● Impacts: Traffic
The applicant only analyzed the effects of traffic on Route 28. There is no information regarding the effect of truck pollution and noise on the Bluestone Wild Forest, or to the Waughkonk Road neighbors.
● Impacts: Visual
No thorough analysis of the visual impacts of the construction of a huge manufacturing plant surrounded by the Bluestone Wild Forest. The current Bluestone Wild Forest yellow trail is sufficiently close that it offers glimpses of current on-site activities. Pledges to mitigate visual and aesthetic impacts including by preserving tree buffers are welcome. However, in April 2019 the applicant felled mature trees (authorized in mid-March as part of “limited site-prep” by the Planning Board) in one likely prime buffer zone at the boundary of the project site with NYS DEC lands, suggesting this impact needs additional review.

The applicant said they will be seeking LEED Silver ‘Green” designation.

Applicant has not provided any information from the US Green Building Council indicating that this project could be considered for this designation, nor provided detailed specifics how they intend to meet the standards necessary to qualify.

The applicant says that the project will provide “60 plus well-paying skilled jobs. Many of these full-time, tech positions will be filled from the SUNY Ulster and BOCES trained workforce.”

The promise of jobs is alluring to all of us, but no details have been provided to verify what the 60 people will be doing, and what they will be paid. How many of these will be actual full-time jobs, at what wage rate, and what benefits will be available? Without this information, we can’t be certain that these ‘new jobs’ will be paying a living wage with or without benefits.

By contrast the daily, diverse recreational uses of Onteora Lake and the Bluestone Wild Forest also supports the local economy, but it does so without negative impacts. This economic analysis was absent from the 850 Route 28 application and there has been none offered to the Kingston Planning Board.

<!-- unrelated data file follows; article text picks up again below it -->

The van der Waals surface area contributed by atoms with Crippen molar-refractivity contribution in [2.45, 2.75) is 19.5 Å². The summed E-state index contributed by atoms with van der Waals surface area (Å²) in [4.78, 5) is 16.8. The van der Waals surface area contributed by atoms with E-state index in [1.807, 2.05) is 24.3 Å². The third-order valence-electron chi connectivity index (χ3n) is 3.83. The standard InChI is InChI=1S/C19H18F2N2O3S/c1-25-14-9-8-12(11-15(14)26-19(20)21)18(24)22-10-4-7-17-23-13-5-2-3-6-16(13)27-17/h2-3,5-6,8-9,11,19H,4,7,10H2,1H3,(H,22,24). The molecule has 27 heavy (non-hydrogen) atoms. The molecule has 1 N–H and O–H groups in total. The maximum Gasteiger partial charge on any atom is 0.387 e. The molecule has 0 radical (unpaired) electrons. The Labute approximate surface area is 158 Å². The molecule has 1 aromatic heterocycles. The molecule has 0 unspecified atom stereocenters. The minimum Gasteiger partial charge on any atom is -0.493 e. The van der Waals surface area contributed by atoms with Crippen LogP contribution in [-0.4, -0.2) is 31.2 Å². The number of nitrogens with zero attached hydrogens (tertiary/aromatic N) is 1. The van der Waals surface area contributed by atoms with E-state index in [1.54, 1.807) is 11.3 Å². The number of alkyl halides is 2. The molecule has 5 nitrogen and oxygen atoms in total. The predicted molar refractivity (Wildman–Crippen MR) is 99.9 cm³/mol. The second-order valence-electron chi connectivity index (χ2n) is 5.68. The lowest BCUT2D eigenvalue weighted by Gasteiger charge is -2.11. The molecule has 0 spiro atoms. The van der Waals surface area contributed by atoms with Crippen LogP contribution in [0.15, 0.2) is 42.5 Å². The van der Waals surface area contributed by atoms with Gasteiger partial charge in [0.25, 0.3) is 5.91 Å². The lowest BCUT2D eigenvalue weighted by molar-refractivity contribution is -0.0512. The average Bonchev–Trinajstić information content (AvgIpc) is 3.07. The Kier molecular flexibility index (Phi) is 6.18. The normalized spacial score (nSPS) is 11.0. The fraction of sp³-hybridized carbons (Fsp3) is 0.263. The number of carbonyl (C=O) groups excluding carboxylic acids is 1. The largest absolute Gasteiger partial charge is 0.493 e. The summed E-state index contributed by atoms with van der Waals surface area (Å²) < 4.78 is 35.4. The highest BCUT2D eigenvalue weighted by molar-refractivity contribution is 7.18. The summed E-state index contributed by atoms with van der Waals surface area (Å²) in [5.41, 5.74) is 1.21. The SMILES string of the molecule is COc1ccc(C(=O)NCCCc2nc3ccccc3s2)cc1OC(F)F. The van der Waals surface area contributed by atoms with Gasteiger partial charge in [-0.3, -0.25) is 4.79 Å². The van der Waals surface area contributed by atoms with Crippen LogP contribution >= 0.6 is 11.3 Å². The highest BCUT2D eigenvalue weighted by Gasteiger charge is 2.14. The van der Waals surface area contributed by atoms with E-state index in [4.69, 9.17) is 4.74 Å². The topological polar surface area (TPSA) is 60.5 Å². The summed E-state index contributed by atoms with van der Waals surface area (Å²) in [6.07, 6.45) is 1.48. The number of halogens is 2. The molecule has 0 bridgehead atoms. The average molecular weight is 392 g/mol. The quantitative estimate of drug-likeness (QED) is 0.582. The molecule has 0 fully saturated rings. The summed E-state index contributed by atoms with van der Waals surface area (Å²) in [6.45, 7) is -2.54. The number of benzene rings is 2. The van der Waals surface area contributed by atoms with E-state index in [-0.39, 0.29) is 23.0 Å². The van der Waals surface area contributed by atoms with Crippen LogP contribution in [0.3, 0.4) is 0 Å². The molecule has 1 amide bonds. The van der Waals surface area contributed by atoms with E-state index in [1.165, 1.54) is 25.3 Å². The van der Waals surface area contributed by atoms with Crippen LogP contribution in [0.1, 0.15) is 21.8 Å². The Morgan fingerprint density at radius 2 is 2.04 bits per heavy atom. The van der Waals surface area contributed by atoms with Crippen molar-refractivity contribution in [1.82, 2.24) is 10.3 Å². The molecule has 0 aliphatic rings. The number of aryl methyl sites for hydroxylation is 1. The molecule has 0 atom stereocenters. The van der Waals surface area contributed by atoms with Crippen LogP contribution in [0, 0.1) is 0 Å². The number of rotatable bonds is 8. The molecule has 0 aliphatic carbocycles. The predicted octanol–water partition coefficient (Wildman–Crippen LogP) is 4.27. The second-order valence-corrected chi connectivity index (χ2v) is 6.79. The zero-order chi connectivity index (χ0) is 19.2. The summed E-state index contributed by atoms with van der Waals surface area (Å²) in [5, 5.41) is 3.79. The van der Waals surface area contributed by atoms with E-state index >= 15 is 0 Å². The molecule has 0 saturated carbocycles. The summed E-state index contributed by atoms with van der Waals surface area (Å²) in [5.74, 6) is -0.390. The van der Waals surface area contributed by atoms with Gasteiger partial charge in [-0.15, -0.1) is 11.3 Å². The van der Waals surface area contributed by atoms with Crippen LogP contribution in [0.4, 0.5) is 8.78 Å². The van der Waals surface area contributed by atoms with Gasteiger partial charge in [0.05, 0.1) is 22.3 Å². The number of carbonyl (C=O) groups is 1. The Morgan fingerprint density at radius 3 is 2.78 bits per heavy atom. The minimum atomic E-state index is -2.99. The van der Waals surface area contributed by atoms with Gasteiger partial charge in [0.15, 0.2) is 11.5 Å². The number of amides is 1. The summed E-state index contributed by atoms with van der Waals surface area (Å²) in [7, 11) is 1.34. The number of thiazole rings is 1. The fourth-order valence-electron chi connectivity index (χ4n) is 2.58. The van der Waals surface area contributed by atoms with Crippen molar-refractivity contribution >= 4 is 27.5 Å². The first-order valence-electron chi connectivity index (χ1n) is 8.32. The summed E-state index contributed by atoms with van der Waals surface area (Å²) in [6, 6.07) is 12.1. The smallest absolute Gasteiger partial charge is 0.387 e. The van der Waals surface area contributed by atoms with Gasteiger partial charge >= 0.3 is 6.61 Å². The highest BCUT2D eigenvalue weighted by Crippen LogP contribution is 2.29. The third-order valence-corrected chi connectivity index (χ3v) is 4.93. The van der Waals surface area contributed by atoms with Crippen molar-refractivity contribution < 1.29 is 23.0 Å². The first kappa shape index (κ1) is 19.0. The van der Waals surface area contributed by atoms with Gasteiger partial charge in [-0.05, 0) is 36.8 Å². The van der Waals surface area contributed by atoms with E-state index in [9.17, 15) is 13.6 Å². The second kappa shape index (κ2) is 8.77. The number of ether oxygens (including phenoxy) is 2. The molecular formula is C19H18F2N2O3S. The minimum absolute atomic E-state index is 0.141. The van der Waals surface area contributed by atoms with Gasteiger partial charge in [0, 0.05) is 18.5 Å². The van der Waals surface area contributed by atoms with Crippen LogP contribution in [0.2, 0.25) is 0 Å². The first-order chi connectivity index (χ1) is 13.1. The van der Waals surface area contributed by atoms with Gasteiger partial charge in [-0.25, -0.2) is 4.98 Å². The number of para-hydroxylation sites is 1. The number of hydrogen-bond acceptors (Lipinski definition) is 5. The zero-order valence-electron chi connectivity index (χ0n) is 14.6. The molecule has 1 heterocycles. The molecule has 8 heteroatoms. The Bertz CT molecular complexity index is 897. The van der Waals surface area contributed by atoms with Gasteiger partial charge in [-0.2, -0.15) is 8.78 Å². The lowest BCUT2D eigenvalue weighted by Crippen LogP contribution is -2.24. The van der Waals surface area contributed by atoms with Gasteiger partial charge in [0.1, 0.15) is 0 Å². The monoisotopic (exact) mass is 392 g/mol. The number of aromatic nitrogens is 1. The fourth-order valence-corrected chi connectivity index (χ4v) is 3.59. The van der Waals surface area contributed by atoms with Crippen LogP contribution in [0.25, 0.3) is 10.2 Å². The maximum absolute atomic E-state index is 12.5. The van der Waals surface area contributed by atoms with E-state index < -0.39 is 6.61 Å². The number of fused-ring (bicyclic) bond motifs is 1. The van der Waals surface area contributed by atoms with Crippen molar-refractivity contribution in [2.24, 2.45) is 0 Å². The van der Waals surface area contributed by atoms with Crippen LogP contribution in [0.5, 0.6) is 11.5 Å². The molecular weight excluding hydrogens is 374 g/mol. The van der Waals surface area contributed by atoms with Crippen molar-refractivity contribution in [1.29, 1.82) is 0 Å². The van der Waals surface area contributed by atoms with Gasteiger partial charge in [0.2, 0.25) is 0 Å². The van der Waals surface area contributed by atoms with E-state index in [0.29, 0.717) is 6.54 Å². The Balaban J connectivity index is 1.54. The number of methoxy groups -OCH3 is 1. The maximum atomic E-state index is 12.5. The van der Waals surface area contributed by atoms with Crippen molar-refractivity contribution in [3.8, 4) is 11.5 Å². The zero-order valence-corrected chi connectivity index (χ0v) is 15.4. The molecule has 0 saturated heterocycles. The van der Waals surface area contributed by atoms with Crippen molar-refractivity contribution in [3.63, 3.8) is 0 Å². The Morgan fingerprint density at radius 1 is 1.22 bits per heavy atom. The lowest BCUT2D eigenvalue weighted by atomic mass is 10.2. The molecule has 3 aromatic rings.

It is essential that any projected positive economic benefits of the project not come at the expense of negative impacts on the positive economic, health and ecological benefits deriving from the surrounding public recreational lands and natural resources. This study belongs as part of this review process.

The applicant promises major local tax revenue with “over $363,000 in annual school, town and county taxes are anticipated from our project, representing a 7-9% increase for the Town of Kingston.

The applicant’s statement is misleading and plays on people’s fundamental misunderstanding of how local taxation works, as every property owner pays their proportional share of value to the budget as a whole, whether for school, town or county. A Fiscal Impact Analysis (FIA) has yet to be done in order for there to be a review to confirm the applicant’s claim of annual tax payments. Also, the applicant has made no commitment not to seek tax relief through Ulster County IDA or other means. It is a matter of public knowledge that another company owned by the applicant did in fact apply for over $900,000 in tax exemptions from the Ulster County Industrial Development Agency (IDA). Finally, contrary to recent statements by the applicant’s representatives to the Town of Kingston Planning Board, New York State Department of Environmental Conservation pays taxes on the Bluestone Wild Forest lands.